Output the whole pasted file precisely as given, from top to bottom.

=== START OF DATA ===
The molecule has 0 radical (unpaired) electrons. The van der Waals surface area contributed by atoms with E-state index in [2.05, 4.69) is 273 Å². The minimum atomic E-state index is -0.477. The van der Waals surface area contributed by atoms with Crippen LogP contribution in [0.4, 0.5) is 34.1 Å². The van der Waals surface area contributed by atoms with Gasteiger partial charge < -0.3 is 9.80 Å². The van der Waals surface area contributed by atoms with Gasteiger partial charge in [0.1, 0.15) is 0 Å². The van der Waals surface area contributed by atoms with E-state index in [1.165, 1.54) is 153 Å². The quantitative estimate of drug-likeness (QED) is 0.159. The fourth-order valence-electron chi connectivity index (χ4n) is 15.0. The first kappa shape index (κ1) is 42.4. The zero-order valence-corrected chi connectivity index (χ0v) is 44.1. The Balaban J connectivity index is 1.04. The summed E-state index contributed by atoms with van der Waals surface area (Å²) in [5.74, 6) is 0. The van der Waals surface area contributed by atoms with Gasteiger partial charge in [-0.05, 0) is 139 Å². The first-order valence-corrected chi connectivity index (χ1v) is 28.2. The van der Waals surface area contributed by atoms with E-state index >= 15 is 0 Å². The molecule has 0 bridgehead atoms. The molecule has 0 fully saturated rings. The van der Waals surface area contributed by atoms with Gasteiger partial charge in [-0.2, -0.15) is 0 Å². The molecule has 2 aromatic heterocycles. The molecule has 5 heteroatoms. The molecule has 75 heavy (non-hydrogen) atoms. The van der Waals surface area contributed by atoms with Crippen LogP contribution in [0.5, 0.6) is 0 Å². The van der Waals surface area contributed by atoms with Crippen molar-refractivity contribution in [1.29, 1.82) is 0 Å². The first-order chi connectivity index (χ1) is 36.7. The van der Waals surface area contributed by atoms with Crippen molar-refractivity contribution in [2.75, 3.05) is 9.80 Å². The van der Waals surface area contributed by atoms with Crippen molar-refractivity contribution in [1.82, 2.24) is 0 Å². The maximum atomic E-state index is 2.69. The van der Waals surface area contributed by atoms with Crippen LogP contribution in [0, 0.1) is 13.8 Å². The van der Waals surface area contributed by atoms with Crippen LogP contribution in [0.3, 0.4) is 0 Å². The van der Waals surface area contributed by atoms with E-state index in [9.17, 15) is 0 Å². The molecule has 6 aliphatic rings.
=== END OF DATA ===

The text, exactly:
The molecule has 0 radical (unpaired) electrons. The van der Waals surface area contributed by atoms with E-state index in [2.05, 4.69) is 273 Å². The minimum atomic E-state index is -0.477. The van der Waals surface area contributed by atoms with Crippen LogP contribution in [0.4, 0.5) is 34.1 Å². The van der Waals surface area contributed by atoms with Gasteiger partial charge < -0.3 is 9.80 Å². The van der Waals surface area contributed by atoms with Gasteiger partial charge in [0.1, 0.15) is 0 Å². The van der Waals surface area contributed by atoms with E-state index in [1.165, 1.54) is 153 Å². The quantitative estimate of drug-likeness (QED) is 0.159. The fourth-order valence-electron chi connectivity index (χ4n) is 15.0. The first kappa shape index (κ1) is 42.4. The zero-order valence-corrected chi connectivity index (χ0v) is 44.1. The Balaban J connectivity index is 1.04. The summed E-state index contributed by atoms with van der Waals surface area (Å²) in [5.74, 6) is 0. The van der Waals surface area contributed by atoms with Gasteiger partial charge in [-0.05, 0) is 139 Å². The first-order valence-corrected chi connectivity index (χ1v) is 28.2. The van der Waals surface area contributed by atoms with E-state index >= 15 is 0 Å². The molecule has 0 bridgehead atoms. The molecule has 0 fully saturated rings. The van der Waals surface area contributed by atoms with Gasteiger partial charge in [-0.2, -0.15) is 0 Å². The molecule has 2 aromatic heterocycles. The molecule has 5 heteroatoms. The molecule has 75 heavy (non-hydrogen) atoms. The van der Waals surface area contributed by atoms with Crippen LogP contribution in [0.5, 0.6) is 0 Å². The van der Waals surface area contributed by atoms with Crippen molar-refractivity contribution in [1.29, 1.82) is 0 Å². The first-order chi connectivity index (χ1) is 36.7. The van der Waals surface area contributed by atoms with Crippen molar-refractivity contribution in [2.75, 3.05) is 9.80 Å². The van der Waals surface area contributed by atoms with Crippen molar-refractivity contribution in [1.82, 2.24) is 0 Å². The maximum atomic E-state index is 2.69. The van der Waals surface area contributed by atoms with Crippen LogP contribution in [0, 0.1) is 13.8 Å². The van der Waals surface area contributed by atoms with Crippen LogP contribution in [0.3, 0.4) is 0 Å². The van der Waals surface area contributed by atoms with E-state index in [9.17, 15) is 0 Å². The molecule has 6 aliphatic rings.